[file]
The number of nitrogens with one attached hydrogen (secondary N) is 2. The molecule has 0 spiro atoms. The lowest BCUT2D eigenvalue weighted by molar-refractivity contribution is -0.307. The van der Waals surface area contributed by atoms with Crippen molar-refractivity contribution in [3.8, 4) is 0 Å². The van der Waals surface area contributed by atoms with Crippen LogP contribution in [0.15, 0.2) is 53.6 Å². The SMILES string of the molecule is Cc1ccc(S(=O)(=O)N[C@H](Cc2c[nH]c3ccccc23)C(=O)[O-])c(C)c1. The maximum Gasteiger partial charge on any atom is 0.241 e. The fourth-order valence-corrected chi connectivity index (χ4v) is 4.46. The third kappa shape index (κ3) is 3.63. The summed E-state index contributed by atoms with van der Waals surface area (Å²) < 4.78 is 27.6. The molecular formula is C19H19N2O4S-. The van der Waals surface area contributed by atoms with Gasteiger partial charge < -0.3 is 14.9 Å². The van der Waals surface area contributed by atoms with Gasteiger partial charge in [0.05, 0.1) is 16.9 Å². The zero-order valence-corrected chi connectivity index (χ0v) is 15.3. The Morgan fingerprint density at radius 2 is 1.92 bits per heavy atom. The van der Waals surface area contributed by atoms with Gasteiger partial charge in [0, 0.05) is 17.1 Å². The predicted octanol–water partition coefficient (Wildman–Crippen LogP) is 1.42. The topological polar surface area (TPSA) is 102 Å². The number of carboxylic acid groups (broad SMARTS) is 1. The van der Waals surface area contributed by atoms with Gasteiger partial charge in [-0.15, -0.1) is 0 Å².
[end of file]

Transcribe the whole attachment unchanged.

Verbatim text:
The number of nitrogens with one attached hydrogen (secondary N) is 2. The molecule has 0 spiro atoms. The lowest BCUT2D eigenvalue weighted by molar-refractivity contribution is -0.307. The van der Waals surface area contributed by atoms with Crippen molar-refractivity contribution in [3.8, 4) is 0 Å². The van der Waals surface area contributed by atoms with Crippen LogP contribution in [0.15, 0.2) is 53.6 Å². The SMILES string of the molecule is Cc1ccc(S(=O)(=O)N[C@H](Cc2c[nH]c3ccccc23)C(=O)[O-])c(C)c1. The maximum Gasteiger partial charge on any atom is 0.241 e. The fourth-order valence-corrected chi connectivity index (χ4v) is 4.46. The third kappa shape index (κ3) is 3.63. The summed E-state index contributed by atoms with van der Waals surface area (Å²) < 4.78 is 27.6. The molecular formula is C19H19N2O4S-. The van der Waals surface area contributed by atoms with Gasteiger partial charge < -0.3 is 14.9 Å². The van der Waals surface area contributed by atoms with Gasteiger partial charge in [0.05, 0.1) is 16.9 Å². The zero-order valence-corrected chi connectivity index (χ0v) is 15.3. The Morgan fingerprint density at radius 2 is 1.92 bits per heavy atom. The van der Waals surface area contributed by atoms with Gasteiger partial charge in [0, 0.05) is 17.1 Å². The predicted octanol–water partition coefficient (Wildman–Crippen LogP) is 1.42. The topological polar surface area (TPSA) is 102 Å². The number of carboxylic acid groups (broad SMARTS) is 1. The van der Waals surface area contributed by atoms with Gasteiger partial charge in [-0.15, -0.1) is 0 Å².